We record a complete version history for transactions and documents submitted via our API and content studio. This version history has a maximum retention period determined by the project's plan, after which the history is truncated. Users can configure shorter retention periods for various document types, and can also purge the complete history of individual documents via a separate API endpoint. Uploaded assets and files can be deleted immediately via our API.
After removal, data will still be retained in our backups for some time, as outlined in our terms of service, to allow for recovery in the case of accidental or malicious removal. Deleted assets may also remain in public CDN caches according to their configured expiry time, but can be removed on request.
We use continuous delivery to enable rapid and systematic development, testing, and deployment of our product, with automated error reporting and monitoring to alert us of problems. This ensures a quick and effective response to potential bugs and security issues, and reduces the risk of human error.
All data is encrypted in transit and at rest as outlined in Infrastructure security.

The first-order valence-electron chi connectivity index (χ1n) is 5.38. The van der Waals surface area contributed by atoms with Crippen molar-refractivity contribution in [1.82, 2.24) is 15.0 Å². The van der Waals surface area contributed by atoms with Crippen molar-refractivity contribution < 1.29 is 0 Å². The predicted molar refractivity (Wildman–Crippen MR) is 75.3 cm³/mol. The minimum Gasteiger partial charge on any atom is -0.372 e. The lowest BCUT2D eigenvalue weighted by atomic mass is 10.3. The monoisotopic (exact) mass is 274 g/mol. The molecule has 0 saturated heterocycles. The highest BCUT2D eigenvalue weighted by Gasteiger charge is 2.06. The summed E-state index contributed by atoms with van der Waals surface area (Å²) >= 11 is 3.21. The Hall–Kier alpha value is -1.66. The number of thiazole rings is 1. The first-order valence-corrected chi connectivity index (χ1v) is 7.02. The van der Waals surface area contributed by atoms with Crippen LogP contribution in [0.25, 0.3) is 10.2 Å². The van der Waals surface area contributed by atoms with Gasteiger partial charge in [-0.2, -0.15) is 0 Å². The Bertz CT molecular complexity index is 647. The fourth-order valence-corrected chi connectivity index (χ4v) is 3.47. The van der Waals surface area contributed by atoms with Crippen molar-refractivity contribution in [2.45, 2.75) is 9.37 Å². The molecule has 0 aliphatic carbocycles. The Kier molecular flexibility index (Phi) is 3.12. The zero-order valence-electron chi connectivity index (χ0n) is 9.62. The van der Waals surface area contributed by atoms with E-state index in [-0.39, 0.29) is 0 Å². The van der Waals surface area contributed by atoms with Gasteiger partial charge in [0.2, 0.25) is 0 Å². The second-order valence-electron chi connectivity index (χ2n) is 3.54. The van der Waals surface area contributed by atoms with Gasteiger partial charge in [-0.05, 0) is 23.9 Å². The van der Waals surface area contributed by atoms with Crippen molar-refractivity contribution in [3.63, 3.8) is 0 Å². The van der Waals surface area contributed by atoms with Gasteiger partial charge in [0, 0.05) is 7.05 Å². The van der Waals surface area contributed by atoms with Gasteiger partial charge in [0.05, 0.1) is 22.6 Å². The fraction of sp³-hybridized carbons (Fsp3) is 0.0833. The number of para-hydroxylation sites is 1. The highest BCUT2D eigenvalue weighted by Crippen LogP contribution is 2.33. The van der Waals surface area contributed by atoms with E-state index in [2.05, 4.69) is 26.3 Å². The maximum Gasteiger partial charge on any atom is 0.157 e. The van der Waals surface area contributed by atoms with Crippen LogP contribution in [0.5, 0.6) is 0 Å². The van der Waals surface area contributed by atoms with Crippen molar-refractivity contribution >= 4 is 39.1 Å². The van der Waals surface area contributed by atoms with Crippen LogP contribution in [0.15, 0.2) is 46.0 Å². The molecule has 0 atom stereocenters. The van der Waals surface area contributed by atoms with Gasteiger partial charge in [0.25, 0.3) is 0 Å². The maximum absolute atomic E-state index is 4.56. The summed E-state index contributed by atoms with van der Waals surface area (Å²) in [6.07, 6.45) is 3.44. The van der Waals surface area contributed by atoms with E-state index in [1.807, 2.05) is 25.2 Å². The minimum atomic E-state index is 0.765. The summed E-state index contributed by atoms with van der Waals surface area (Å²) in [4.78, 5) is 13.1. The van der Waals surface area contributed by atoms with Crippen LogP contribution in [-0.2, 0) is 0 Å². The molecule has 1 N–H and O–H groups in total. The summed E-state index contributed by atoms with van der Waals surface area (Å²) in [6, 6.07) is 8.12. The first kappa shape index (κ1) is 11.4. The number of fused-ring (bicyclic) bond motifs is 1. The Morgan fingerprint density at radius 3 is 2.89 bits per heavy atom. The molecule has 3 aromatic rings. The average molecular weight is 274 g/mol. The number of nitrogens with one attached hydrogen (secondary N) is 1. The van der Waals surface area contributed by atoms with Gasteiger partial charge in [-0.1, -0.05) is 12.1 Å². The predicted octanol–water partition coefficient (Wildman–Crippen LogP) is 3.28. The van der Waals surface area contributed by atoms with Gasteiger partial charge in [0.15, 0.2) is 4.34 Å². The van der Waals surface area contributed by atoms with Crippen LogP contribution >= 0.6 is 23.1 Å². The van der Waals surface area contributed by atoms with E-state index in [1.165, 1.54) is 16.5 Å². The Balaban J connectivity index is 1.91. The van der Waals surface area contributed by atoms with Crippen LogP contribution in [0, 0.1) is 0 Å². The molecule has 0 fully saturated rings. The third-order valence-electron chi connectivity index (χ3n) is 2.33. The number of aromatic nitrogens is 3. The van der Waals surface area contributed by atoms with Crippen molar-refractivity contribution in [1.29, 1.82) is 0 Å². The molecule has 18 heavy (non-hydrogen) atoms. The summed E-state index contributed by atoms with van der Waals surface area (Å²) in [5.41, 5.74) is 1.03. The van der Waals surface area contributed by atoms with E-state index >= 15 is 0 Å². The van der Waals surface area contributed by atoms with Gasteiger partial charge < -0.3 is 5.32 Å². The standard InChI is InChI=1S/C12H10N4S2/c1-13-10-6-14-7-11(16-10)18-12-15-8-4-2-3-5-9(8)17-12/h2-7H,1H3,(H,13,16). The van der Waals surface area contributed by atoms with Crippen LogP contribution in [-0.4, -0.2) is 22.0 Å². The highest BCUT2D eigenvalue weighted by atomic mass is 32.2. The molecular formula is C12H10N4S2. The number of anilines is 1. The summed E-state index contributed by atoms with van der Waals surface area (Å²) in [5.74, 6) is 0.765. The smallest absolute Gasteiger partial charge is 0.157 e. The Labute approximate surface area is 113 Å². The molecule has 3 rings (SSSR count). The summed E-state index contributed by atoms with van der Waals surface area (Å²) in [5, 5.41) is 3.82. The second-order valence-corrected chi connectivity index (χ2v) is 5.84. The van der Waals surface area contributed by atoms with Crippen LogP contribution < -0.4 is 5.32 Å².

Employees access central resources using two-factor authentication via Google Accounts, and only have access to the systems required for their role. All remote access is encrypted, either via HTTPS transport level security or via VPN connections. Employees will never directly access customer-controlled data unless required for support reasons, and will generally ask the customer for permission first.
Internal services are isolated from the Internet to the extent possible, and only have access to the specific resources they need, with the minimum necessary privilege level, using a combination of service-specific cryptographically signed access tokens or passwords and network-level firewall rules. Access tokens are stored encrypted in our Kubernetes orchestration platform, only available via authenticated and encrypted RPC calls from the Kubelet node agents, and provided to specific applications in isolated Linux cgroups namespaces without ever hitting disk.
All data is removed or anonymized as soon as possible after deletion or service cancellation, with a short grace period and backup retention as outlined in our terms of service to allow for recovery in the case of accidental or malicious removal. Users can also contact us to have their data removed. Storage devices are securely decommissioned after use as outlined in Infrastructure security.